Cover Image


View/Hide Left Panel

Brody, and Benowitz, 1990). However, much of the recent research on aging has focused on the effects of chronic social and psychological stress and measures associated with the biological concepts of “robustness” and “allostatic load.”

Social scientists studying health and aging face a great challenge. The health outcomes we study involve interactions among a wide variety of physical and cognitive conditions. The social and behavioral environments we want to relate to health problems are equally complex and difficult to measure. We therefore seek associations between very heterogeneous causes and equally heterogeneous outcomes. Biomarkers offer more narrowly defined, more proximal intermediate outcomes or, as discussed below, more specific characterization of social and behavioral environments.

Before trying to evaluate recent progress in using biomarkers to study health and aging, it is useful to review a few of the social and biological concepts that are central to much of the research. This review therefore begins with discussions of chronic social–psychological stress and biological robustness. The next section considers strategies for identifying which biomarkers are potentially most valuable for social science research on stress and aging. This is followed by a discussion of life-cycle approaches to understanding the aging process from conception to senescence. The chapter concludes with a few words of caution for future research and an overview of the progress in using biomarkers in social science research on aging.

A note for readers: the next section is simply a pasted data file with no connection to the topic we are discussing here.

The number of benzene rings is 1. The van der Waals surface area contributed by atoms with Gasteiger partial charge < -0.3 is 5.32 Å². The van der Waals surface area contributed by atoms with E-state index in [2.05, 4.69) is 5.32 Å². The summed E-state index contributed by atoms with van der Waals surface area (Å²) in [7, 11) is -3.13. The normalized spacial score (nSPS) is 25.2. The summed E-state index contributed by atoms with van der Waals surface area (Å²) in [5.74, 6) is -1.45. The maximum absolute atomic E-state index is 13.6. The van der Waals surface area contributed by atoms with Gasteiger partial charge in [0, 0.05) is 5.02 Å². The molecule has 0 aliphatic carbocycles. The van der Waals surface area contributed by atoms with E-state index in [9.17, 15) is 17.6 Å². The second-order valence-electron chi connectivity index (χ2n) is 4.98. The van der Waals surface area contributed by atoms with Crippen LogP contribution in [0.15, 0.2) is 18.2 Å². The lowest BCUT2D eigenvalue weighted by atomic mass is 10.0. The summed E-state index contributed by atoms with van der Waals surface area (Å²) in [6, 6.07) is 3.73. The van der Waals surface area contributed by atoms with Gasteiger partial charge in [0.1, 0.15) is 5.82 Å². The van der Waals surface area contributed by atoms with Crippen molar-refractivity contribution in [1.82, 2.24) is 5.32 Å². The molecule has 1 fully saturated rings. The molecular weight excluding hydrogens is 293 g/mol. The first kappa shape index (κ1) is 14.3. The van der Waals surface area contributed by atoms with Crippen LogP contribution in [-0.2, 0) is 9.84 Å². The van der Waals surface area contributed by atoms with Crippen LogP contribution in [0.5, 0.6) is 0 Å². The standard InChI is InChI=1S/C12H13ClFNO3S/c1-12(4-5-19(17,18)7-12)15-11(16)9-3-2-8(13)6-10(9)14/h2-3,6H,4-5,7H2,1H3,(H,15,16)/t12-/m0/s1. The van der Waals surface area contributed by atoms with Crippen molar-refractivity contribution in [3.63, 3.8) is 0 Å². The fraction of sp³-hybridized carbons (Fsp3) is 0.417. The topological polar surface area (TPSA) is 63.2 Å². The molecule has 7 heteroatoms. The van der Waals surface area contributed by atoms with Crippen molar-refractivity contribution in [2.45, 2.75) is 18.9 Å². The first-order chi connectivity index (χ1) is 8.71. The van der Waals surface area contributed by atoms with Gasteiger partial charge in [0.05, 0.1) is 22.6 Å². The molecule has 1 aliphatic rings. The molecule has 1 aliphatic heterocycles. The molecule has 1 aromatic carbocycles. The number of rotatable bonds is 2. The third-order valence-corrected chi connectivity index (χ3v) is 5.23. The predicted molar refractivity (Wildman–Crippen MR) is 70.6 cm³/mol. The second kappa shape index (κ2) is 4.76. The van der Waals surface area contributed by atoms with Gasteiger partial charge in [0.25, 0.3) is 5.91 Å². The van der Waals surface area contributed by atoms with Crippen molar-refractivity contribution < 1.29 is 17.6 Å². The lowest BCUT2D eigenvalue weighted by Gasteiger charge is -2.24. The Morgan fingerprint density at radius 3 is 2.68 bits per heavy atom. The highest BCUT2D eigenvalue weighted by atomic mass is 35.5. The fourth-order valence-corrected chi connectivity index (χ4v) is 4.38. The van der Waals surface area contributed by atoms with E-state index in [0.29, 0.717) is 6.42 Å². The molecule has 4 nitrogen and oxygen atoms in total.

There are both short-term and long-term perspectives for studying the health impact of stress. In the short term, stress generally refers to events or circumstances that elicit an emotional (usually negative) response. Episodes of stress can affect the immune system and therefore susceptibility to disease (Segerstrom and Miller, 2004). Recently, social scientists have begun to study the cumulative effects of repeated episodes of a wider range of social-psychological, physical, and environmental stressors. This literature emphasizes links between stress and such chronic diseases as cardiovascular disease and diabetes.

We have a lot to learn about the sources of stress. For example, the Whitehall study quickly showed that the concept of “executive stress” was not consistent with the gradient they observed; the executives at the top of the hierarchy had the lowest risk of several major causes of death. This raises the question of whether we know real stress when we see it or whether we can identify sources of chronic stress.

Ironically, biomarkers can help us recognize stressful circumstances.

The National Academies of Sciences, Engineering, and Medicine
500 Fifth St. N.W. | Washington, D.C. 20001

Copyright © National Academy of Sciences. All rights reserved.
Terms of Use and Privacy Statement